Food Arts presents its September 1991 Silver Spoon Award for sterling performance to Faith Stewart-Gordon, guardian of a legend, keeper of the flame.
As the venerable Russian Tea Room prepares to celebrate its 65th birthday, owner Faith Stewart-Gordon carries its banner forward into the nineties. Since she took over the RTR after her first husband's death in 1967, she has resisted fashions and fads, the vagaries of politics, prejudice against a woman doing a "man's job," please to change the restaurant's name and pressure to relocate.
Though the RTR evolved from a modest tearoom and pastry shop for homesick European émigrés like Arthur Rubinstein and Sol Hurok into one of the top grossing restaurants in the United States, Stewart-Gordon's constancy of vision and brave bucking of trends have kept its identity intact. She has taken risks by always improving and polishing the jewel on 57th Street—"six minutes and 23 seconds from Lincoln Center and slightly to the left of Carnegie Hall"—by hiring top-flight food consultants, sinking capital into a stellar art collection, instituting in-house cabaret nights and off-site catering and doing her own radio advertising.
Today the people meeting, greeting and making deals at RTR are the movers and moguls of stage and screen, publishing and the art worlds. The likes of Woody Allen, Mia Farrow, Anne Bancroft, Shirley MacLaine, Mikhail Baryshnikov, Diana Ross and Liza Minnelli populate the red leather booths, as do as many as 1,400 other people each day who come for the samovars, the Stolichnaya and a glimpse of the stars.
Growing up in Spartanburg, South Carolina, dreaming of becoming an actress, Stewart-Gordon never envisioned a restaurant in her future. She headed for The Great White Way, landed a part in the Broadway musical "new Faces of 1952," then married the late Sidney Kaye, owner of The Russian Tea Room.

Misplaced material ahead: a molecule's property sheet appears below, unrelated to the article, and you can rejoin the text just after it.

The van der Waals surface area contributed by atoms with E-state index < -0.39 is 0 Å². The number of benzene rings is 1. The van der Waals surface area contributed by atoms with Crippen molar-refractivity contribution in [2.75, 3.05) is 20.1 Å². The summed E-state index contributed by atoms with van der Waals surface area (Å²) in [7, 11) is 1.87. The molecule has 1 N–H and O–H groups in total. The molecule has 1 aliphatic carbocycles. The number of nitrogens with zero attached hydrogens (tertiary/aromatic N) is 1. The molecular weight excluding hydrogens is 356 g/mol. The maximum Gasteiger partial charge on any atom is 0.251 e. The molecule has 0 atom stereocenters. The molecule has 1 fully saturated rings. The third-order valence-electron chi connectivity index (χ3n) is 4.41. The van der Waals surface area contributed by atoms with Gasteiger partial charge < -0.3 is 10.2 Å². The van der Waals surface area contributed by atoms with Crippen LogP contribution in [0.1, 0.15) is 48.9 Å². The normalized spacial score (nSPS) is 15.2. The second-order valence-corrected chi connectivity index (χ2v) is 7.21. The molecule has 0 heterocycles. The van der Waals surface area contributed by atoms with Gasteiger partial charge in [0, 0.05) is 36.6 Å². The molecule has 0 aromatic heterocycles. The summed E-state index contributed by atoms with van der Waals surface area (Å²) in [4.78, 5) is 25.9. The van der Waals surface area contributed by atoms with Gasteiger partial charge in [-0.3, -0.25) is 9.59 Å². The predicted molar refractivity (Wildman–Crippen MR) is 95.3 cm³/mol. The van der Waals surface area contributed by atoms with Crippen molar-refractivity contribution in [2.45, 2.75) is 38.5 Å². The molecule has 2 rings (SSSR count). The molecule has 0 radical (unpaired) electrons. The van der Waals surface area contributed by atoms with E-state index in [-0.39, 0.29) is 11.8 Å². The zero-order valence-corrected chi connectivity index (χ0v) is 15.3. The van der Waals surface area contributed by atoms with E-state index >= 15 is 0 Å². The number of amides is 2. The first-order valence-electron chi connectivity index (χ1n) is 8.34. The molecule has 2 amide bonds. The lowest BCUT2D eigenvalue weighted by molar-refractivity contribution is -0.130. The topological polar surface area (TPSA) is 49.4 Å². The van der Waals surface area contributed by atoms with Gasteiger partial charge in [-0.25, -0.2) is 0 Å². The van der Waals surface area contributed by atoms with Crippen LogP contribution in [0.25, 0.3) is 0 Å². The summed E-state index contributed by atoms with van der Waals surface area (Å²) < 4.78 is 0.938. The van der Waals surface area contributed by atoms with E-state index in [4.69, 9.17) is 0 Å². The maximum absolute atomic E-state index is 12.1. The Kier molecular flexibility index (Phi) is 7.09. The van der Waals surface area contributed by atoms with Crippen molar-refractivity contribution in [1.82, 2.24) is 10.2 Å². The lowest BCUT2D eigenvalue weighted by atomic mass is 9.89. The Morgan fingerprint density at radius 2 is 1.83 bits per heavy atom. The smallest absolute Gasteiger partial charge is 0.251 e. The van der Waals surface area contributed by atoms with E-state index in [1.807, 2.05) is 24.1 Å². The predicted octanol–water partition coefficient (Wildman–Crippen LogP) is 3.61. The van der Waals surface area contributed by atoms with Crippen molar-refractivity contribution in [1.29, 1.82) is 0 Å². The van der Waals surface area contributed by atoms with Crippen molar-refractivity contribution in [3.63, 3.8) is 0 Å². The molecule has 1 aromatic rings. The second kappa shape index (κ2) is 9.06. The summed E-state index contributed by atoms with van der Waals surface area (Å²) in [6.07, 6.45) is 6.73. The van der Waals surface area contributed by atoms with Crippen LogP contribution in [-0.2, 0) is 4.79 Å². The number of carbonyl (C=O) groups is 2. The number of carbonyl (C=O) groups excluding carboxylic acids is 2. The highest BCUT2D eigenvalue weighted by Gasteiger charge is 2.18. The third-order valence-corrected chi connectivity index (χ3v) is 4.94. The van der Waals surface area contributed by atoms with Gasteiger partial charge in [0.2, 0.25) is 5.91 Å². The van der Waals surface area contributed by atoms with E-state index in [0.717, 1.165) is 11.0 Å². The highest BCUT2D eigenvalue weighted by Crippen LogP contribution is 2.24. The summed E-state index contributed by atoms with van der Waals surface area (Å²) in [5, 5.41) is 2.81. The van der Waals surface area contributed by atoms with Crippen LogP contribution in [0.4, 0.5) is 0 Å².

Kaye's will stipulated that his widow had three months to decide whether to keep the restaurant; he had advised her to sell it. "I had become very attached to the restaurant," she says. "It was home to me. I felt I could do it. It felt like a theater to me."
In the late '60s, "running a restaurant was still considered a man's job," says Stewart-Gordon, who didn't have an easy time of it: "I don't really know how I did it. I was persistent. I guess I had some guts. They really did try to get me—dealers, people who worked for me, a bad accountant."
There were perilous periods when all things Russian were unfashionable and Soviet vodka was a product to boycott. "In politics, things come and go," Stewart-Gordon says. "It would have been very trendy to say we're no longer Russian."
Then, a few years ago, the RTR was threatened by the building of the two neighboring skyscrapers it's now sandwiched between. "We were offered $12 million to relocate," Stewart-Gordon recalls. "But I couldn't think of building a new Russian Tea Room and it was too early for me to retire. That's when I really learned I liked doing what I'm doing. Theater was my first love. But the theatrical elements are what I love most about what I do."